Way back in the mists of time I remember writing about the next big alternative investment class of choice. Forestry. Everyone seemed to be in on it. Obviously, the landed gentry and most royal families had been in on the act for decades. Then the big endowment funds came along with various big US endowments betting big on places like New Zealand. Finally, the asset managers came, led by innovative outfits such as GMO who’ve built a strong franchise in the area.

At the end of this process, it was inevitable that someone would launch an investment trust — or two. In my experience as soon as anyone finds a half viable alternative asset class, you get a stampede of impersonators who say they have exclusive access to the ‘new stuff’. In the UK at one point we had two relatively successful — in fundraising terms at least! — forestry funds. And then it all went wrong. The returns didn’t materialise and surprise, surprise the underlying assets were found to be…illiquid. What a surprise!

Anyway, as is always the case, the alternative soon got turned into the pariah and investors ran for cover. But that still left the investment trusts and particularly Phaunos Timber working out what to do next. The original fund managers were removed and a new bunch of advisors brought in called Stafford Timberland — who seem perfectly professional and up to the job. They’ve rationalised the portfolio, sold the duds and kept capital going into the best assets. But as is the way with many funds, Phaunos is fast approaching the point where it’s shareholders must decide whether to wind it all up …or soldier on. So, it comes as a bit of a surprise that one of the fund’s key shareholders LIM Advisors has written a letter to the rest of the shareholders that it will vote to close the fund at the AGM on 19 June. After backing Stafford, it now seems that LIM has got cold feet. One of the core reasons is that the manager has suggested that the core portfolio should yield between 3 to 5% and NAV growth could also be 3 to 5%. The cynic suggests the lower of both figures is more appropriate at which point one faces the awful truth that a likely long-term return is around 6% per annum before fees. According to a Numis report on the affair, “LIM believes that these returns ‘are lower than many current Phaunos shareholders would like to earn’.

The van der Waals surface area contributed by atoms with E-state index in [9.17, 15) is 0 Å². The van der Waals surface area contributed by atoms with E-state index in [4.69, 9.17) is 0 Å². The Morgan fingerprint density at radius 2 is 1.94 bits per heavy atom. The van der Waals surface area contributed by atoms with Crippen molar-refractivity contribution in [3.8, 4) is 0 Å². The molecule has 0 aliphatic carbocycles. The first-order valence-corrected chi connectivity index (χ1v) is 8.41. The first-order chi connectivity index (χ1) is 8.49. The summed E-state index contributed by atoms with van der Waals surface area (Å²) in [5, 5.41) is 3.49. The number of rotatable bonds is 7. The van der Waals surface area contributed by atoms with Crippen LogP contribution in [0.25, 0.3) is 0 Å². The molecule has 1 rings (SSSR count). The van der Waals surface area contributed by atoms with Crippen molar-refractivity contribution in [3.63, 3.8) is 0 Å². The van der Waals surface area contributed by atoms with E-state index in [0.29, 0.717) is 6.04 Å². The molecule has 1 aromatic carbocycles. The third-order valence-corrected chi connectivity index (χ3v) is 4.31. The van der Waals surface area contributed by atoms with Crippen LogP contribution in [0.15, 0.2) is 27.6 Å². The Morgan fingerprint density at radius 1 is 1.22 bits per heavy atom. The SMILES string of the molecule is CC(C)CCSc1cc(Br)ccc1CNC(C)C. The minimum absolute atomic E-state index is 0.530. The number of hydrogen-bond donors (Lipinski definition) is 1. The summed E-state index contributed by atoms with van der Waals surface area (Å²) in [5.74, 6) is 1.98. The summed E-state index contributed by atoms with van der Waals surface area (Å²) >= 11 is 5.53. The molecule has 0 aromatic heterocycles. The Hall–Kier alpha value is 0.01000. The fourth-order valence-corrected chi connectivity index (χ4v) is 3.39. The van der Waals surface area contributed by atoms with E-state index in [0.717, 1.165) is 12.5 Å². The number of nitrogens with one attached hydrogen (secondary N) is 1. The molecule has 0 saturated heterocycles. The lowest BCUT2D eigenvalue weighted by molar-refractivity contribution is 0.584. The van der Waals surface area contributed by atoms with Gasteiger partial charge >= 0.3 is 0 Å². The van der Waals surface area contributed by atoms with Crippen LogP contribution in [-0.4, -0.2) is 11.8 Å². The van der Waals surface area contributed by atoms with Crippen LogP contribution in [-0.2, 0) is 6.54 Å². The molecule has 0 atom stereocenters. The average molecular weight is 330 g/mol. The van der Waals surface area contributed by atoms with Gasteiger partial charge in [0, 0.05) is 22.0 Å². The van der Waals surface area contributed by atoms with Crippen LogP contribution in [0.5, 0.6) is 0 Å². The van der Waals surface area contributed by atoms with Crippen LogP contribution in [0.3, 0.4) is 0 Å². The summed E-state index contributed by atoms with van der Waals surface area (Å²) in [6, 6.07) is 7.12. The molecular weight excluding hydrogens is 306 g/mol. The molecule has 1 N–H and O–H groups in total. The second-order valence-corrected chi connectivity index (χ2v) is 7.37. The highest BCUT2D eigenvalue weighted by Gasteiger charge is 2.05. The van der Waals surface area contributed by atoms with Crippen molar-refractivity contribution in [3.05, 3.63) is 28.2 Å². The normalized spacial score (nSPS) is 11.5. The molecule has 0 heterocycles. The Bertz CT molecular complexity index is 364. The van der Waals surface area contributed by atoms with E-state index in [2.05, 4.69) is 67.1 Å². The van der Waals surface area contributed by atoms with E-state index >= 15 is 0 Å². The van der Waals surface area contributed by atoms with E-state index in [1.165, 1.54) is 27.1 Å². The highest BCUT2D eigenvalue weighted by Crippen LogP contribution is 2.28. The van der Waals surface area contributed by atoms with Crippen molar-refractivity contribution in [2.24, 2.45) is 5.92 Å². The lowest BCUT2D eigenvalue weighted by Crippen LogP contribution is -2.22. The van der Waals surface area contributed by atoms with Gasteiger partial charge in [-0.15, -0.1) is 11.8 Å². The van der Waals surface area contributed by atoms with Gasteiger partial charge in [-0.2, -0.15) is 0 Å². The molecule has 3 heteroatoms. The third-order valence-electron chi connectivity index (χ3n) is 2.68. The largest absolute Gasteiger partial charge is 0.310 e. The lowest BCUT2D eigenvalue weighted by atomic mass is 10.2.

You bet! Frankly, if you can get 4 to 5% from a relatively low-risk income investment, why bother sticking your money in difficult to manage, illiquid assets for an uplift of just 1 or 2% per annum?